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The Dream Machine Reviews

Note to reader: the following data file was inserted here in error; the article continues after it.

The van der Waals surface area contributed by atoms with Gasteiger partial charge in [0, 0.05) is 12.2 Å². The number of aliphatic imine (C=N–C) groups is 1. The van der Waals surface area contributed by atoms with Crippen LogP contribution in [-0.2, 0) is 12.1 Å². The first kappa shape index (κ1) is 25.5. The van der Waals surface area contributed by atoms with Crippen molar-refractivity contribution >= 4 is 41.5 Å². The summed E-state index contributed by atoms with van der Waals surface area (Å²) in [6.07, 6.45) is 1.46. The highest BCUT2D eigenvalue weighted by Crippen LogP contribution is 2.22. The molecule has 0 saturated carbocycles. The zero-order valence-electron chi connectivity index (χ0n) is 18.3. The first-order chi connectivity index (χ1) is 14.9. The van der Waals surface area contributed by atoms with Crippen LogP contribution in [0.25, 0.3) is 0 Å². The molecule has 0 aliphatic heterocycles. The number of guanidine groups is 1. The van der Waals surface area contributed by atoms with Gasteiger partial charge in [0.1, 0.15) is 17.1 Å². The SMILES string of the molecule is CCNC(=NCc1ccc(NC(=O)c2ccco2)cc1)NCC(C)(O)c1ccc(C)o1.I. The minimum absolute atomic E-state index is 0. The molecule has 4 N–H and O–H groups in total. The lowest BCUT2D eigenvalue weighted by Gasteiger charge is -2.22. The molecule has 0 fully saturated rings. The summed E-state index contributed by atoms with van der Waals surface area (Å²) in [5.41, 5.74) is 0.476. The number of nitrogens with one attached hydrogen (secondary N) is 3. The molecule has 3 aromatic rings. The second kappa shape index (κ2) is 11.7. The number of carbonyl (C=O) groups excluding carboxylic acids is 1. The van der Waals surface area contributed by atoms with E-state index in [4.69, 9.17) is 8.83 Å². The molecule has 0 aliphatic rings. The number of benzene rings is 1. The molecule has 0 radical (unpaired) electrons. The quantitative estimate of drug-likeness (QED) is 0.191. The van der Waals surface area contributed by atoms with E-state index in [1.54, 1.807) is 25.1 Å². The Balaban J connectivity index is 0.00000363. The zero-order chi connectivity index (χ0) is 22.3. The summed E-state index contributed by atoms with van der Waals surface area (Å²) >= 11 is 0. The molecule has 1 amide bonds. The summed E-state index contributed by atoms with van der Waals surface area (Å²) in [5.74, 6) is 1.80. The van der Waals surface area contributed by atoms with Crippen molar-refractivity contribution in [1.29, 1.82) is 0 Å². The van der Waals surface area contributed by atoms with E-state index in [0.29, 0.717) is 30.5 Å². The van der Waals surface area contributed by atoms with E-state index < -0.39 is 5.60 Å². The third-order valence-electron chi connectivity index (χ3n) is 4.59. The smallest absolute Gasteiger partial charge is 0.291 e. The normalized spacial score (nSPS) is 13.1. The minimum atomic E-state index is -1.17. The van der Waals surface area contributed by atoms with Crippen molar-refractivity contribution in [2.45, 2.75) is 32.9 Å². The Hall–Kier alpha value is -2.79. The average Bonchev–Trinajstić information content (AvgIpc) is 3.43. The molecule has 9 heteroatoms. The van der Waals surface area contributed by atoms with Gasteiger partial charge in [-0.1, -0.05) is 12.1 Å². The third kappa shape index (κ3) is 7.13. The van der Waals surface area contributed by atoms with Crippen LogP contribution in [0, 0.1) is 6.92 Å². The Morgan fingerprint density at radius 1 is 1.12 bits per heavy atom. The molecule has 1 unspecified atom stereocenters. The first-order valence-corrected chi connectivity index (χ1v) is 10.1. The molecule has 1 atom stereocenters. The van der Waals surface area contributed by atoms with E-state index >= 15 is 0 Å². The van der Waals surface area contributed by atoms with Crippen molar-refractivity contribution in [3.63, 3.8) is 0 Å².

Featuring only the wispiest of plots, THE DREAM MACHINE is mildly diverting escapism for the teen trade. Unless you drool over Porsches and can still remember making a dunce of yourself over a stuck-up coed, this film will prove irrelevant to your life-experience. Clearly a good-hearted average-Joe kind of kid, Barry Davis (Corey Haim) helps out his parents while visiting home and dreams of scrounging up the wheels he needs to impress a snooty girl at his college. While doing a favor for his vacationing parents, Jean and Claude Davis (Suzanne Kent and James MacKrell), Barry impresses a wealthy woman whose piano he's tuning. Sympathizing with Margo Chamberlain (Susan Seaforth Hayes) about her philandering husband's two-timing, Barry is amazed when the woman insists that he accept her straying husband's beloved car as a gift. Barry is stunned. But what he and Margo don't realize is that Mr. Chamberlain (Jeremy Slate) has already been murdered by her son-in-law Lance (Randall England) and stuffed into the trunk of the aforementioned Porsche. Tooling around in his new toy, Barry is oblivious to the trouble brewing. When he squires his dream-babe Robin (Brittney Lewis) around and they are car-chased, he assumes it's his frat brothers engaging in a prank as part of rush week. Just as one of Lance's stooges is about to take back the car on a trumped-up pretext, Barry and his best friend Meese (Evan Richards) discover that Mrs. Chamberlain can't be asking for the return of her car--she's dead. Like unwanted guests, dead bodies tend to stink after a few days, and Barry eventually realizes there is a stiff in his car trunk. When Chamberlain's body then disappears, Meese tells him it's another frat prank. Yet Barry is determined to solve the mystery because he's already discovered and removed evidence that incriminates Lance, whose embezzling had been discovered by Mr. Chamberlain. Not unexpectedly, Lance turns up to kill Barry and destroy any clues implicating him. In the nick of time, as Lance zeros in on Barry at his parents' home, Meese calls the police. Barry manages to keep Lance at bay long enough for the cops to rescue him--just as his befuddled parents return with a lot of questions. The deep-rooted philosophical question that THE DREAM MACHINE poses is "How much would you go through to keep a free Porsche?" Answers will vary. What grates on the nerves while viewing this genial-enough farce is not how lame the plot is but that the storyline is drawn out with so little inventiveness. With barely enough material for a short film, the filmmakers have to concentrate endlessly on the killer's bungling and then compound that tedium by prolonging Barry's dream date, which stops the movie cold. To have succeeded fully, THE DREAM MACHINE needed to be both comic and suspenseful. Thrills are diluted by padded-out car chases, and simple plot developments (the college football game to which Barry takes Robin) take up too much screen time. In place of fleshing out the characters, all of the film's centrifugal force is geared to postponing Barry's discovery of the body in the trunk of the car. As the leading man, Corey Haim (LUCAS, THE LOST BOYS) exudes enough personality to drive this low-octane vehicle as if it were powered by finer fuel. Flanked by a capable supporting cast, Haim supplies the zip that the writing lacks. As flimsy as this farce is, it is often well served by director Lyman Dayton, who nudges the screenplay along and manages nicely with staging several key scenes colorfully, including the killers' silent stalking of Barry after he discovers the body in a closet and Barry's sensitively played encounter with Mrs. Chamberlain. If only the screenwriter had been encouraged to punch up the suspense, not reveal the killer's identity or motives so early, and not pad out the collegiate scenes, THE DREAM MACHINE might have risen above mediocrity. (Violence, profanity.)